The second week of the Tour de France has delivered another batch of excitement, drama, and jaw dropping performances.
Chris Froome’s ride to the summit of Mont Ventoux was little short of astonishing, Mark Cavendish’s 25th victory in cycling’s greatest race a landmark, and the emergence of Nairo Quintana as future Tour de France champion looks like the writing of another chapter in the magnificent history of Columbian cycling.
Elsewhere, the influence of a room-mate was there for all to see in the revelatory performances of The Jensie’s roomie, Jan Bakelants, but the enthusiasm of the massive crowds occasionally spilled over into occasionally dangerous and unseemly behaviour.
As we reach the second rest day, here are five observations from the week two of the 2013 Tour de France.
Froome the flag bearer
Chris Froome’s breathtaking performance on Mont Ventoux has set Team Sky on course for a second consecutive Tour de France victory. Should he achieve overall victory in Paris, prepare for another chorus of “Sky the invincible’’. The truth is different.
The team faltered in the Classics, at the Giro, and have done so twice already this Tour: on La Horquette d’Ancizan, the final climb of stage nine, where Froome was left to defend the jersey alone, and on stage 13 when Alberto Contador caught them napping in cross winds. Brailsford’s men race hard and die hard, like their rivals. Froome, however, remains a class apart.
Can’t win them all? Tell that to Mark Cavendish
The phrase “you can’t win them all” is not one that cuts much ice with Mark Cavendish, one suspects. No one, but no one, wants to win as much as the Manx Missile. He is a rider fuelled by emotion (witness his response to the Veelers incident on stage 12) and by instinct (sprinting across the ‘cracking ice’ of the echelon on stage 13 to position himself perfectly or Tour victory number 25).
The urine throwing incident on stage 11 was shameful, and the Manxman would have been within his rights to have left the race, but he will grovel through the Alps out of respect for the Tour and for a chance to win again in Paris. Britain has a champion to be proud of, despite the occasionally raw emotion displayed when events don’t go to plan.
Organising Le Tour is a logistical challenge of elephantine proportions and the ASO is to be congratulated for the overwhelming success with which the vast majority of stages unfold. But a repeat of last year’s tack attack on stage five, the disgraceful urine throwing episode on stage 11, and the riders’ Twitter pleas for spectators to keep out of the road post-stage 14, show that anarchy lurks just beneath the surface of every stage.
Kudos to the ASO for yesterday’s Tweet urging spectators on the Ventoux to respect the riders and give them room to race, but a greater show of determination might be required. Had Cavendish, arguably the peloton’s biggest star, left the race in Mont Saint-Michel, one suspects that greater effort would have been made to find the person responsible for hurling wee at him.
Quintana: heir apparent to escarabajo greatness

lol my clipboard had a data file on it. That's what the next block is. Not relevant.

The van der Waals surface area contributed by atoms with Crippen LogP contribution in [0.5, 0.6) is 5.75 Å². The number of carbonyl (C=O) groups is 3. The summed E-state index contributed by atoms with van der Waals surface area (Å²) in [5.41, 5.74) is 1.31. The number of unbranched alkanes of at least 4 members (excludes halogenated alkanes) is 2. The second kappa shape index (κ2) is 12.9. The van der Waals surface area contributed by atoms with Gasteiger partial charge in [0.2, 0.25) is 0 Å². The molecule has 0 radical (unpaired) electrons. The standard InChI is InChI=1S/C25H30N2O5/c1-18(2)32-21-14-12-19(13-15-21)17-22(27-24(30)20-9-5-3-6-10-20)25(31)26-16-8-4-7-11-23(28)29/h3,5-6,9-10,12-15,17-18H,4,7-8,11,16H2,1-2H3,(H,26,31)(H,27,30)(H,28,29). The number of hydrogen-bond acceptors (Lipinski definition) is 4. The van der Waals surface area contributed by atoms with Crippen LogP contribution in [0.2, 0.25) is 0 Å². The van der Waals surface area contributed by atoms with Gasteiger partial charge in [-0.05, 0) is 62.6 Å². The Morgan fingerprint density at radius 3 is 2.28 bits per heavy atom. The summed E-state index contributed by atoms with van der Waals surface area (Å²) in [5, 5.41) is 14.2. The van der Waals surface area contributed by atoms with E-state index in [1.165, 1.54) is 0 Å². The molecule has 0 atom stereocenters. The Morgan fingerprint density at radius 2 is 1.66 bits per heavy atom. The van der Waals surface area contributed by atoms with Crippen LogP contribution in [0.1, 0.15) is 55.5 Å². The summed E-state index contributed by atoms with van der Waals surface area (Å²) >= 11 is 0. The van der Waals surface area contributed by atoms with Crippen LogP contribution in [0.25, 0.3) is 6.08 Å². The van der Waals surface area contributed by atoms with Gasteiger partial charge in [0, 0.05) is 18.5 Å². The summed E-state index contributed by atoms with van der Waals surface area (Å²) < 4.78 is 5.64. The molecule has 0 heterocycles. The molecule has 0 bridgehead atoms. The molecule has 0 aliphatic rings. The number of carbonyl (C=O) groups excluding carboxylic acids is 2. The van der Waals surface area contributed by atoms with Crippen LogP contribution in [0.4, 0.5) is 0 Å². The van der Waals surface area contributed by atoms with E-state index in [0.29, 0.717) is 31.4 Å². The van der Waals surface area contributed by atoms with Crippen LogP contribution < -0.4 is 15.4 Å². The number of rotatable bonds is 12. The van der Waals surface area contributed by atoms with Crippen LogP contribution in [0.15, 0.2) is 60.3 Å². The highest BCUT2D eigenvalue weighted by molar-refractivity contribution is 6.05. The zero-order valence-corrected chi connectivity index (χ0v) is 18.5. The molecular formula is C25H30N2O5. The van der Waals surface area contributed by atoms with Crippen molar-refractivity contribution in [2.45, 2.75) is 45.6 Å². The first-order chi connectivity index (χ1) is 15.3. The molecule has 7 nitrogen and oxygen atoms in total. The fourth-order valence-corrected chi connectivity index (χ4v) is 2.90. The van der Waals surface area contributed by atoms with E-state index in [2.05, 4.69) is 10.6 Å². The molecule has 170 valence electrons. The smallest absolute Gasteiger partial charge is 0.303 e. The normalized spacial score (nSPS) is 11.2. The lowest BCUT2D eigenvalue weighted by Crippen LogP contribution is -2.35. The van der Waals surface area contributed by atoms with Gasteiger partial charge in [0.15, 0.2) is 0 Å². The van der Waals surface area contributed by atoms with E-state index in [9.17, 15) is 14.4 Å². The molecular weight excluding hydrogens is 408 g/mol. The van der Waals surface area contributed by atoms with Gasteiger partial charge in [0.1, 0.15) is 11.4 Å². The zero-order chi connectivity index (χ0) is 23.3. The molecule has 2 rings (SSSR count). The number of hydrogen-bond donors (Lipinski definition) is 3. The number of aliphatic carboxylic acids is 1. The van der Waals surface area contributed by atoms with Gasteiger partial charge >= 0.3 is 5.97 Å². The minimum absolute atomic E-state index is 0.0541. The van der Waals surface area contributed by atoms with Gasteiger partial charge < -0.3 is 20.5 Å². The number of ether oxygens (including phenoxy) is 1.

If Movistar’s Nairo Quintana feels the weight of a nation on his shoulders, he bears it lightly. The 23-year-old Columbian is heir to one of the proudest traditions in cycling – that of the escarabajo – and to some of its most fanatical support. Born 3,000 metres above sea level in the village of Boyaca, and with an already legendary 16km ride home from school each day, Quintana has known little other than soaring gradients since birth.
His features, those of a man more than twice his age, are implacable when he rides, and his post-race interviews are conducted at the opposite end of the emotional spectrum to those of Cavendish. He cracked on the Ventoux, but only after repeated assaults from the maillot jaune (Froome, a native of Nairobi, is also no stranger to altitude), and while team leader, Alejandro Valverde, toiled far behind. There can be little doubt who will lead Movistar at next year’s Tour.
Jensie’s roomie discovers his passion for the attack
Is Jan Bakelants the heir apparent to Jens Voigt? The Belgian is clearly feeling the influence of his much-loved team-mate, whose heroic attacks have become his trademark. Bakelants told reporters that he had recalled The Jensie’s words of wisdom as he clung on to win stage two by the skin of his teeth.
Having waited until the age of 27 to record his first professional victory, one that brought him the maillot jaune, Bakelants has shown every sign of wishing to repeat the experience. He rode with Voigt in the decisive, 18-strong break of stage 14, remaining among it while the veteran German was dropped, before launching a bid for victory in the final kilometre. Yesterday, he was at it again, dropping fellow escapee, Rui Costa (Movistar), winner of the Tour de Suisse in an attack on the slopes of the Ventoux.
Winless for the first four seasons of his career, has Bakelants finally discovered his true calling? If he has, a certain German, given to telling his legs to ‘shut up’ when pain threatens to derail an escape bid, might claim some of the credit.